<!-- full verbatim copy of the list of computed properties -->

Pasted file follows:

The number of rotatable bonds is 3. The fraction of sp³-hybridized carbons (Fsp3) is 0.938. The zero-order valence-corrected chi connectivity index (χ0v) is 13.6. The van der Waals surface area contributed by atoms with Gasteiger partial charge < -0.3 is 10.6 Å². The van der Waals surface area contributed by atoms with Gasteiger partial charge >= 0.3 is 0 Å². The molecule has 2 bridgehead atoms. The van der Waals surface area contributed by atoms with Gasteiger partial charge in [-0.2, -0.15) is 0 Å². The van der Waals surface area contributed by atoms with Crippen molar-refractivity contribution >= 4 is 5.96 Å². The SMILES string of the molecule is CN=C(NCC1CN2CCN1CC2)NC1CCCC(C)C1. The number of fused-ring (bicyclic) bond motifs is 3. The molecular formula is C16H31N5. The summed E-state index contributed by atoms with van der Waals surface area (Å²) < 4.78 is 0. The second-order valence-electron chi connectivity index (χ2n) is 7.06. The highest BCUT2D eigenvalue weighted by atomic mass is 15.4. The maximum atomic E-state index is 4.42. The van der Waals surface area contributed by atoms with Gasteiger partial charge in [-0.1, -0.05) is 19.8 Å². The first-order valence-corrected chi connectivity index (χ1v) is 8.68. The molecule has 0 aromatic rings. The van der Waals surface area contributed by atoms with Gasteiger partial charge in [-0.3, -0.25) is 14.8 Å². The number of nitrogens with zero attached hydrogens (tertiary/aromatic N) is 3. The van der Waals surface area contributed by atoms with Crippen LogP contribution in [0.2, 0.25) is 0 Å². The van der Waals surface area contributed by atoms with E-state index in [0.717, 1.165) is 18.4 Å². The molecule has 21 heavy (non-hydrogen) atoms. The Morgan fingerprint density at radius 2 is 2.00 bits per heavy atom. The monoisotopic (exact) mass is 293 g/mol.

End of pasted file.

The number of rotatable bonds is 3. The fraction of sp³-hybridized carbons (Fsp3) is 0.938. The zero-order valence-corrected chi connectivity index (χ0v) is 13.6. The van der Waals surface area contributed by atoms with Gasteiger partial charge < -0.3 is 10.6 Å². The van der Waals surface area contributed by atoms with Gasteiger partial charge >= 0.3 is 0 Å². The molecule has 2 bridgehead atoms. The van der Waals surface area contributed by atoms with Gasteiger partial charge in [-0.2, -0.15) is 0 Å². The van der Waals surface area contributed by atoms with Crippen molar-refractivity contribution >= 4 is 5.96 Å². The SMILES string of the molecule is CN=C(NCC1CN2CCN1CC2)NC1CCCC(C)C1. The number of fused-ring (bicyclic) bond motifs is 3. The molecular formula is C16H31N5. The summed E-state index contributed by atoms with van der Waals surface area (Å²) < 4.78 is 0. The second-order valence-electron chi connectivity index (χ2n) is 7.06. The highest BCUT2D eigenvalue weighted by atomic mass is 15.4. The maximum atomic E-state index is 4.42. The van der Waals surface area contributed by atoms with Gasteiger partial charge in [-0.1, -0.05) is 19.8 Å². The first-order valence-corrected chi connectivity index (χ1v) is 8.68. The molecule has 0 aromatic rings. The van der Waals surface area contributed by atoms with Gasteiger partial charge in [-0.3, -0.25) is 14.8 Å². The number of nitrogens with zero attached hydrogens (tertiary/aromatic N) is 3. The van der Waals surface area contributed by atoms with Crippen LogP contribution in [0.2, 0.25) is 0 Å². The van der Waals surface area contributed by atoms with E-state index in [0.717, 1.165) is 18.4 Å². The molecule has 21 heavy (non-hydrogen) atoms. The Morgan fingerprint density at radius 2 is 2.00 bits per heavy atom. The monoisotopic (exact) mass is 293 g/mol.